MIT study: 24-hour fasting regenerates stem cells, doubles metabolism
This gives credence to the 5-2 diet, which has recently gained in popularity thanks to a large celebrity following.
Chances are you're probably thinking about food right now in some capacity. Maybe it's close to dinner and you're wondering what you are going to eat. Maybe you had a really good lunch and are fondly reminiscing about your BLT, or whatnot. Or maybe, just maybe, you're thinking about not eating food for a while.
If you're thinking about the latter, researchers at MIT have discovered that fasting for 24 hours flips a metabolic switch in mice, causing their guts to enhance their intestinal stem cells. Intestinal stem cells are what powers the intestine, and as people age this powerhouse starts to slow down. Ever wonder why you put on more weight as you get older? Thank your gut flora, including these cells.
The researchers found that fasting for just one day caused intestinal cell regeneration to double. While the trial has yet to be performed on humans, the biology behind these stem cells isn't wildly different to ours at all.
So, even though a 24 hour fast might make you hangry (hungry + angry, duh), it looks like it will undoubtedly speed up your metabolism. These cells regenerate on their own roughly every 4 days, so while it isn't our place at all to tell you how to diet much less tell you that fasting will work for everybody, the science is in. And celebrities like Jimmy Kimmel and Benedict Cumberbatch have kept the pounds off over the years thanks to intermittent short fasts. One of the most popular of these diets is the 5-2 diet, which allows 5 days of eating normally and 2 days of severe caloric restrictions of 600 calories or less on the fasting days.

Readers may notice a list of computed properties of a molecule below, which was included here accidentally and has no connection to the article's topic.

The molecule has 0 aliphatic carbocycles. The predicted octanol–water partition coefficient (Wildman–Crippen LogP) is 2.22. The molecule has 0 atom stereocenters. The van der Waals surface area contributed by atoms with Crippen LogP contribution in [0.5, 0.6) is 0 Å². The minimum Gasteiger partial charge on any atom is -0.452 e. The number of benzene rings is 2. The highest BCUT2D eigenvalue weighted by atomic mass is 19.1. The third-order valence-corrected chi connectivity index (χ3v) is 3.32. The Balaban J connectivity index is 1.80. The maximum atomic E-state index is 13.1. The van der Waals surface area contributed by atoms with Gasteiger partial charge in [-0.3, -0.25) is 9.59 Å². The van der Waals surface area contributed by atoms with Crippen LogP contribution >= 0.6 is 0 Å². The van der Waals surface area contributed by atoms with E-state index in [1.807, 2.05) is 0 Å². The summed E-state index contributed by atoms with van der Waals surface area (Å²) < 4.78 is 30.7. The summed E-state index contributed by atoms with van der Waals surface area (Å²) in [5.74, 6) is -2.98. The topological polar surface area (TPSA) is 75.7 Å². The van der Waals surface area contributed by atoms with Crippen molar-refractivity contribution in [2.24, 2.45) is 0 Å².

Those with diabetes or metabolic diseases should definitely consult a doctor before jumping in the deep and attempting a somewhat extreme diet. It's not for everyone, but the results achieved by the fasting appear to mimic cell autophagy, or "cellular cleaning" of damaged cells.
Not bad for just withholding, eh?
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We take fewer mental pictures per second.
- Recent memories run in our brains like sped-up old movies.
- In childhood, we capture images in our memory much more quickly.
- The complexities of grownup neural pathways are no match for the direct routes of young brains.
It's not just a case of "what doesn't kill you makes you stronger."
- A new study suggests children who endure trauma grow up to be adults with more empathy than others.
- The effect is not universal, however. Only one kind of empathy was greatly effected.
- The study may lead to further investigations into how people cope with trauma and lead to new ways to help victims bounce back.
It's one of the most consistent patterns in the unviverse. What causes it?
- Spinning discs are everywhere – just look at our solar system, the rings of Saturn, and all the spiral galaxies in the universe.
- Spinning discs are the result of two things: The force of gravity and a phenomenon in physics called the conservation of angular momentum.
- Gravity brings matter together; the closer the matter gets, the more it accelerates – much like an ice skater who spins faster and faster the closer their arms get to their body. Then, this spinning cloud collapses due to up and down and diagonal collisions that cancel each other out until the only motion they have in common is the spin – and voila: A flat disc.
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